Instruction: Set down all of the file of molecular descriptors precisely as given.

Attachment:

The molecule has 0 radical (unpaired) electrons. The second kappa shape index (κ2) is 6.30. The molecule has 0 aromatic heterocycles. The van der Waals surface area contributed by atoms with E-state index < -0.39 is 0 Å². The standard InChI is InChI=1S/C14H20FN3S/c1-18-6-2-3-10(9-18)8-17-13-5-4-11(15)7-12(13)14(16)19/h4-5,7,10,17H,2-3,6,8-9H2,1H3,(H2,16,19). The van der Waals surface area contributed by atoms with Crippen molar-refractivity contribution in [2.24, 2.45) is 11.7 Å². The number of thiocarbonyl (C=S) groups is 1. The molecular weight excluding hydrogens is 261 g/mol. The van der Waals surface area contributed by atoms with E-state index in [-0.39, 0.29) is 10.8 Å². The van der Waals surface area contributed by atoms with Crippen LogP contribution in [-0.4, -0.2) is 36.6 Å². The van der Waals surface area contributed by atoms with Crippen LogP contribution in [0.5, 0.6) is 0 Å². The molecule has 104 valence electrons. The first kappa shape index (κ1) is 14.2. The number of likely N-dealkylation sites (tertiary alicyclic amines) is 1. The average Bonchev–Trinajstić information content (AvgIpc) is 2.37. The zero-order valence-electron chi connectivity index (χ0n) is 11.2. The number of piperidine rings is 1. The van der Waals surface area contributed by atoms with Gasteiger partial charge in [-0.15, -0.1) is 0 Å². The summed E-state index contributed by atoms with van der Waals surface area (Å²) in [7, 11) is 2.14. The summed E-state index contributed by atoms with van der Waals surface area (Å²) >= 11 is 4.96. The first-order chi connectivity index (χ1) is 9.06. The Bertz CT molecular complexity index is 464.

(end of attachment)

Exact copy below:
The molecule has 0 radical (unpaired) electrons. The second kappa shape index (κ2) is 6.30. The molecule has 0 aromatic heterocycles. The van der Waals surface area contributed by atoms with E-state index < -0.39 is 0 Å². The standard InChI is InChI=1S/C14H20FN3S/c1-18-6-2-3-10(9-18)8-17-13-5-4-11(15)7-12(13)14(16)19/h4-5,7,10,17H,2-3,6,8-9H2,1H3,(H2,16,19). The van der Waals surface area contributed by atoms with Crippen molar-refractivity contribution in [2.24, 2.45) is 11.7 Å². The number of thiocarbonyl (C=S) groups is 1. The molecular weight excluding hydrogens is 261 g/mol. The van der Waals surface area contributed by atoms with E-state index in [-0.39, 0.29) is 10.8 Å². The van der Waals surface area contributed by atoms with Crippen LogP contribution in [-0.4, -0.2) is 36.6 Å². The van der Waals surface area contributed by atoms with Crippen LogP contribution in [0.5, 0.6) is 0 Å². The molecule has 104 valence electrons. The first kappa shape index (κ1) is 14.2. The number of likely N-dealkylation sites (tertiary alicyclic amines) is 1. The average Bonchev–Trinajstić information content (AvgIpc) is 2.37. The zero-order valence-electron chi connectivity index (χ0n) is 11.2. The number of piperidine rings is 1. The van der Waals surface area contributed by atoms with Gasteiger partial charge in [-0.15, -0.1) is 0 Å². The summed E-state index contributed by atoms with van der Waals surface area (Å²) in [7, 11) is 2.14. The summed E-state index contributed by atoms with van der Waals surface area (Å²) >= 11 is 4.96. The first-order chi connectivity index (χ1) is 9.06. The Bertz CT molecular complexity index is 464.